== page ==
The report finds that awareness of environmental and social issues is high. Business leaders recognise the potential of data as an enabler to deal with such ESG issues, believing that it will be highly important in dealing with issues such as global warming (60%) and income inequality (55%). But just a third of executives (33%) have a plan to tackle global warming within the next three years – and even fewer (18%) are setting out to deal with income inequality.
Sharing data with collaborators and partners is also widely recognised as important in achieving ESG goals. Almost half (43%) of business leaders say that they are sharing data with external partners and organisations to help support environmental initiatives. This is vital, as reducing carbon emissions is not something that can be done alone. In today’s global economy, no large company ever works in isolation. Many companies are already working together to take climate action. The UN-backed Race to Zero Breakthroughs; Retail Campaign has seen global retail giants such as IKEA and H&M Group working in an industry-wide initiative with trade association partners to accelerate what the campaign describes as a ‘whole-economy transition’ to cleaner ways of working.
A mature data strategy is key to identifying and dealing with problems around sustainability and working on these with suppliers and partners. These conversations can be difficult, but data empowers business leaders to understand the environmental and financial implications of each decision.
Mastering data can offer the insights business leaders need to frame their longer-term climate ambitions – including their emissions goals over the next decades. The Science Based Targets initiative (SBTi) offers organisations a benchmark to measure their future progress on climate issues. The SBTi Net-Zero Standard is the first to be backed by science, and is already used by 2,000 organisations worldwide. Companies as diverse as Capgemini SE, H&M, and Schneider Electric, as well as Lenovo, are among the first group of organisations who have committed to at least some of the SBTI goals, publicly sharing how they are taking action as part of an ambitious plan to accelerate the global economy to net zero emissions.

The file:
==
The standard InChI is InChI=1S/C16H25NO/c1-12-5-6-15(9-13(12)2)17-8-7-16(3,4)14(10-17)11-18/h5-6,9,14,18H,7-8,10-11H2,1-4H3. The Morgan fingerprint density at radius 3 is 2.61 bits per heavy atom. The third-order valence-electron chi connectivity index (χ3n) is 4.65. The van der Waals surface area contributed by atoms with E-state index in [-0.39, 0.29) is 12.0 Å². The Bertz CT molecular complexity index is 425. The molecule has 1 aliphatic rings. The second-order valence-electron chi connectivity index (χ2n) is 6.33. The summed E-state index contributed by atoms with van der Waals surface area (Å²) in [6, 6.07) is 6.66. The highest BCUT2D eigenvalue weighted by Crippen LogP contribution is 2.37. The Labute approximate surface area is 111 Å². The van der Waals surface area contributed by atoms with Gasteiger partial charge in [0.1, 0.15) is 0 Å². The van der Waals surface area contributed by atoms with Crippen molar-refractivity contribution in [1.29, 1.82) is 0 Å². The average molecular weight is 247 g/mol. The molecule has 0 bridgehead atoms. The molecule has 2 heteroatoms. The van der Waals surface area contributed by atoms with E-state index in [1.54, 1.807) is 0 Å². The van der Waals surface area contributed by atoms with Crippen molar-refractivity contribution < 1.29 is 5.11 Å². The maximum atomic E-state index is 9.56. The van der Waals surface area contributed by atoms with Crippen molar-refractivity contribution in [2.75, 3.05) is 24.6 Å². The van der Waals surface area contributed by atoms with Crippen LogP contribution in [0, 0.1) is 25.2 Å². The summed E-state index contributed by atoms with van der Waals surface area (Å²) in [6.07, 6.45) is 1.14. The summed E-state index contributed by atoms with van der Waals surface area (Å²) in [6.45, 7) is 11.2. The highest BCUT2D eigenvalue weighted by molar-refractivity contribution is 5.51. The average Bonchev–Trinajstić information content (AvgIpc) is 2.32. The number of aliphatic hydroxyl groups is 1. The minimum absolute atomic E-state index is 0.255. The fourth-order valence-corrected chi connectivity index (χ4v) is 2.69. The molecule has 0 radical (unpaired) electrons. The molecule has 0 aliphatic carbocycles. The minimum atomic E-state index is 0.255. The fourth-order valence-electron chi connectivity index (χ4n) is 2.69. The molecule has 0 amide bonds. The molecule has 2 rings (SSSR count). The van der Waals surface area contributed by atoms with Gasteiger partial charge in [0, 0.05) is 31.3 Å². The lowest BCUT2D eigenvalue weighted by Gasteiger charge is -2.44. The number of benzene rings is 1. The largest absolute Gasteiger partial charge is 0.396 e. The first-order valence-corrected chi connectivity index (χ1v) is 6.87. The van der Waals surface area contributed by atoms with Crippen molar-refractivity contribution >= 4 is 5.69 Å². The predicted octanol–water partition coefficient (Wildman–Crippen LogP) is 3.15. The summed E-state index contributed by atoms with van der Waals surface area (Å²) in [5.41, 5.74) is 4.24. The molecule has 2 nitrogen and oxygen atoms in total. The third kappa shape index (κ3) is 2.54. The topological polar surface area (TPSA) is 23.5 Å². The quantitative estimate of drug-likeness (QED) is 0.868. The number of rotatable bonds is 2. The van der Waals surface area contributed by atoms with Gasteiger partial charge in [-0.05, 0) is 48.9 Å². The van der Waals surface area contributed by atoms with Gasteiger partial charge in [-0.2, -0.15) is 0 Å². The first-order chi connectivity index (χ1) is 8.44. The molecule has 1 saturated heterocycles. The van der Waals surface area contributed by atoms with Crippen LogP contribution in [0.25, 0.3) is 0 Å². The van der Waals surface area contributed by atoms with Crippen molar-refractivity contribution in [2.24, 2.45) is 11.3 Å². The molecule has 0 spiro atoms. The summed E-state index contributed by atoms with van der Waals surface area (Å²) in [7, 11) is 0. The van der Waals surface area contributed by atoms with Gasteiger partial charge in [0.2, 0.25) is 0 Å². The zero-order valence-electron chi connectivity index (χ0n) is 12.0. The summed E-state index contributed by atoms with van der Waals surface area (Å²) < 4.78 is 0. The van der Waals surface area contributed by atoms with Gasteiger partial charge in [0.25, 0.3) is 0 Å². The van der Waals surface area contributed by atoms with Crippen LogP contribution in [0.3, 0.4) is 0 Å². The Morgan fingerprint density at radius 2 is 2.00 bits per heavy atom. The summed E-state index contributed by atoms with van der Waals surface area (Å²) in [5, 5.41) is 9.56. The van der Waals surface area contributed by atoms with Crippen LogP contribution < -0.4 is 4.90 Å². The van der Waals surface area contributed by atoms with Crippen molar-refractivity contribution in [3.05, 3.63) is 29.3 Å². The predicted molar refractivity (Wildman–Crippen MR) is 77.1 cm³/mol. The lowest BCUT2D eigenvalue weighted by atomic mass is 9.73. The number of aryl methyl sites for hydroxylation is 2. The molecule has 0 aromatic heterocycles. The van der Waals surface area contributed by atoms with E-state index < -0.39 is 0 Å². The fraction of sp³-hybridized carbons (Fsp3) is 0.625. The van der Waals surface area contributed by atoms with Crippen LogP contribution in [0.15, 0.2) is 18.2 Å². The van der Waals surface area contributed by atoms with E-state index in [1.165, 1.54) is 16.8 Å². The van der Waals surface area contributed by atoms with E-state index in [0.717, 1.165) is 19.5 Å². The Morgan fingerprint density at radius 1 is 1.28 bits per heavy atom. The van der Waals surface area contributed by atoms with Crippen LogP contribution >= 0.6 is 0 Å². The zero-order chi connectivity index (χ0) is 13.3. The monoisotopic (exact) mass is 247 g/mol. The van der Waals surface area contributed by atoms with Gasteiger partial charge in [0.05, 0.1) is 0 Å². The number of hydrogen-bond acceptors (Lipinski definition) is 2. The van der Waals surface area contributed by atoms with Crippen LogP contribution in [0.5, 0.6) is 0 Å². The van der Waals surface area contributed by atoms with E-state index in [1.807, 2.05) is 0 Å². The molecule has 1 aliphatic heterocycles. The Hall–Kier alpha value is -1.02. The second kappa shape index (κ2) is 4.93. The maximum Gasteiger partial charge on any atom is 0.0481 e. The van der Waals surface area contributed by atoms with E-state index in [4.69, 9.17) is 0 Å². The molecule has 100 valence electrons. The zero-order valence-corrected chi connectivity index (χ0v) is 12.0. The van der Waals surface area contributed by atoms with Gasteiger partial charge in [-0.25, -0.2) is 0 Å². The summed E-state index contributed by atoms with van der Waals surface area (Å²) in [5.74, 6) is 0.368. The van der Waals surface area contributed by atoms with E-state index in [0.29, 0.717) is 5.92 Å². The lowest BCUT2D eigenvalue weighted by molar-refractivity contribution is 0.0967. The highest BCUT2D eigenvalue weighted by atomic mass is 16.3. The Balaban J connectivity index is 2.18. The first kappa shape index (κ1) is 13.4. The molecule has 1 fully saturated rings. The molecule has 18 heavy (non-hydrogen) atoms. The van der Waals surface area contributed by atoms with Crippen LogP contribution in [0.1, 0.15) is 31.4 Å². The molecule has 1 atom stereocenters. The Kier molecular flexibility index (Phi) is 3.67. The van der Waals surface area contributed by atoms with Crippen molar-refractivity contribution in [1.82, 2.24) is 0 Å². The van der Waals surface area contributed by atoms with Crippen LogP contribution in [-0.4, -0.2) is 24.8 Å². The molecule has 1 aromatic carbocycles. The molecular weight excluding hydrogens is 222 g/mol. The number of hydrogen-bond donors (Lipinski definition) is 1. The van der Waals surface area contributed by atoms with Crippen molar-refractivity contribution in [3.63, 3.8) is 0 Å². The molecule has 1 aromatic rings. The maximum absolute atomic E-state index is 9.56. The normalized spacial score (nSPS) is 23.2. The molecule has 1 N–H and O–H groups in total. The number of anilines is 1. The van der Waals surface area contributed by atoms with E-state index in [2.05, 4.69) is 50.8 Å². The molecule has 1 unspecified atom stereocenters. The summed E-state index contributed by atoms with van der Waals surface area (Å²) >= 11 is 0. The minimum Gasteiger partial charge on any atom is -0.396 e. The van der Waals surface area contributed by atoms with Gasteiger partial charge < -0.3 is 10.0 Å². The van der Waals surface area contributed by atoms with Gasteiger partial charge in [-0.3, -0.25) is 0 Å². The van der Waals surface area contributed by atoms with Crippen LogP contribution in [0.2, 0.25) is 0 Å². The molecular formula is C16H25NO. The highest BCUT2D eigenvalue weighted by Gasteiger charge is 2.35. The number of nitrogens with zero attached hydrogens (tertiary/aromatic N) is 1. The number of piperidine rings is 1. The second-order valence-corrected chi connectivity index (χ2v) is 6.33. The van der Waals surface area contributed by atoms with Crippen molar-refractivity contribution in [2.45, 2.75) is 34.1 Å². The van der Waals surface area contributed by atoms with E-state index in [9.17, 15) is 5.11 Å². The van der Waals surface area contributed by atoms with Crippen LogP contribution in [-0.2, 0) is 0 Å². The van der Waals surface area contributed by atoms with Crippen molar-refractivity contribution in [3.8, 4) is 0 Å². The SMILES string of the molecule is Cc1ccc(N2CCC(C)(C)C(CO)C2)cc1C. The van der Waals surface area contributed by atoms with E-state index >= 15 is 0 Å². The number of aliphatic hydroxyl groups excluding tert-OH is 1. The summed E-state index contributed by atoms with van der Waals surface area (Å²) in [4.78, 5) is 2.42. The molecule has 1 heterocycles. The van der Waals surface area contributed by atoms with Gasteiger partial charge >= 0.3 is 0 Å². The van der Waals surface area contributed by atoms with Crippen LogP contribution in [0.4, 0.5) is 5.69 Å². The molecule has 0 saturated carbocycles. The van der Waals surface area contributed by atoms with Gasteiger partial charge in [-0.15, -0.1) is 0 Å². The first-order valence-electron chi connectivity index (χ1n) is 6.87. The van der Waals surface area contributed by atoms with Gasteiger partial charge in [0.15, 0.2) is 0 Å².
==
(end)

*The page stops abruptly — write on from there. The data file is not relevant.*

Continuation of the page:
Sustainability and the future
As enterprises become more advanced in using data, they are more likely to use it for altruistic purposes. This shows why organisations need to move beyond siloed thinking when it comes to ESG, and ensure that IT has a seat at the table in discussions around environmental and social issues.
Engaging with the data at their fingertips is the first step along the road to achieving sustainability goals – allowing business leaders to set clear goals, measure results, and set out on their ESG journey with confidence. Data is key to making the right decisions – both for the business, and for the planet.
Mary leads the corporate organization responsible for driving Lenovo’s Environmental, Social, and Governance (ESG) and Regulatory Compliance programs. Her role allows her to advance projects that combine her technical interests with her passion for ESG. Mary is most proud of the work she has supported to promote meaningful and lasting change, such as setting and meeting ambitious climate change mitigation goals, supporting the transition to a circular economy through the use of post-consumer recycled content in Lenovo products and packaging, ensuring robust regulatory compliance programs, and mentoring the next generation of technical talent.
Mary began her career as an engineer with IBM’s Corporate Environmental Affairs organization within its Engineering Center for Environmentally Conscious Products. She then served as the Environmental, Health, and Safety Risk Manager at MIT before joining Lenovo in 2006. Her commitment to building more sustainable organizations has been the touchstone of her career. Mary earned a bachelor’s degree in Environmental Science and Policy and a Master of Environmental Management in Resource Economics and Policy, both from Duke University.